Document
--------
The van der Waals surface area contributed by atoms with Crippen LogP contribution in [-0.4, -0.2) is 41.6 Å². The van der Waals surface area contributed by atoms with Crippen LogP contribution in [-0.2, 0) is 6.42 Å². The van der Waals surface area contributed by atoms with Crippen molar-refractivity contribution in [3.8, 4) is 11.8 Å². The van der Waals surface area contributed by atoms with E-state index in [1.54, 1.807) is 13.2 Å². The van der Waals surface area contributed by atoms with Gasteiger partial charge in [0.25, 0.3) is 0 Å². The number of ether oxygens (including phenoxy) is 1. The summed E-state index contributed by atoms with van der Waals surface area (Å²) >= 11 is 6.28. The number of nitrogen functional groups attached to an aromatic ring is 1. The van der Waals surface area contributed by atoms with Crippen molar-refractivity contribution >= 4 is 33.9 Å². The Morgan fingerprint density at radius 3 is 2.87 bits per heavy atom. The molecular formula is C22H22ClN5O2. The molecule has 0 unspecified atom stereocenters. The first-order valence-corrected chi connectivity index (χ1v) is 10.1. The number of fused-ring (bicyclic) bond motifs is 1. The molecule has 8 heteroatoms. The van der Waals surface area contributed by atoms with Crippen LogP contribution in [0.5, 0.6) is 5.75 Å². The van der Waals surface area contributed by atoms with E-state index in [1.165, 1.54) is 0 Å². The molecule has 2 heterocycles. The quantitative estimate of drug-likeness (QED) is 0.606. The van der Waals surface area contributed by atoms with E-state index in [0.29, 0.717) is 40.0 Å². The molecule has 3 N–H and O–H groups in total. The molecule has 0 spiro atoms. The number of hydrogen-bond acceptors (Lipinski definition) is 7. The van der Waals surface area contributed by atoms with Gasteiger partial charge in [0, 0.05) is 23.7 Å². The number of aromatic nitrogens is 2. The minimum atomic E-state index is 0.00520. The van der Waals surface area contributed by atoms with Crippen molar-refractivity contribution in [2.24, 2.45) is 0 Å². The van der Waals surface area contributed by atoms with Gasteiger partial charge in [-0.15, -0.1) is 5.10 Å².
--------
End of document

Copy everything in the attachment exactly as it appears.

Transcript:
The van der Waals surface area contributed by atoms with Crippen LogP contribution in [-0.4, -0.2) is 41.6 Å². The van der Waals surface area contributed by atoms with Crippen LogP contribution in [-0.2, 0) is 6.42 Å². The van der Waals surface area contributed by atoms with Crippen molar-refractivity contribution in [3.8, 4) is 11.8 Å². The van der Waals surface area contributed by atoms with E-state index in [1.54, 1.807) is 13.2 Å². The van der Waals surface area contributed by atoms with Gasteiger partial charge in [0.25, 0.3) is 0 Å². The number of ether oxygens (including phenoxy) is 1. The summed E-state index contributed by atoms with van der Waals surface area (Å²) >= 11 is 6.28. The number of nitrogen functional groups attached to an aromatic ring is 1. The van der Waals surface area contributed by atoms with Crippen molar-refractivity contribution >= 4 is 33.9 Å². The Morgan fingerprint density at radius 3 is 2.87 bits per heavy atom. The molecular formula is C22H22ClN5O2. The molecule has 0 unspecified atom stereocenters. The first-order valence-corrected chi connectivity index (χ1v) is 10.1. The number of fused-ring (bicyclic) bond motifs is 1. The molecule has 8 heteroatoms. The van der Waals surface area contributed by atoms with Crippen LogP contribution in [0.5, 0.6) is 5.75 Å². The van der Waals surface area contributed by atoms with E-state index in [1.165, 1.54) is 0 Å². The molecule has 2 heterocycles. The quantitative estimate of drug-likeness (QED) is 0.606. The van der Waals surface area contributed by atoms with E-state index in [0.29, 0.717) is 40.0 Å². The molecule has 3 N–H and O–H groups in total. The molecule has 0 spiro atoms. The number of hydrogen-bond acceptors (Lipinski definition) is 7. The van der Waals surface area contributed by atoms with Gasteiger partial charge in [0, 0.05) is 23.7 Å². The number of aromatic nitrogens is 2. The minimum atomic E-state index is 0.00520. The van der Waals surface area contributed by atoms with Crippen molar-refractivity contribution in [2.24, 2.45) is 0 Å². The van der Waals surface area contributed by atoms with Gasteiger partial charge in [-0.15, -0.1) is 5.10 Å².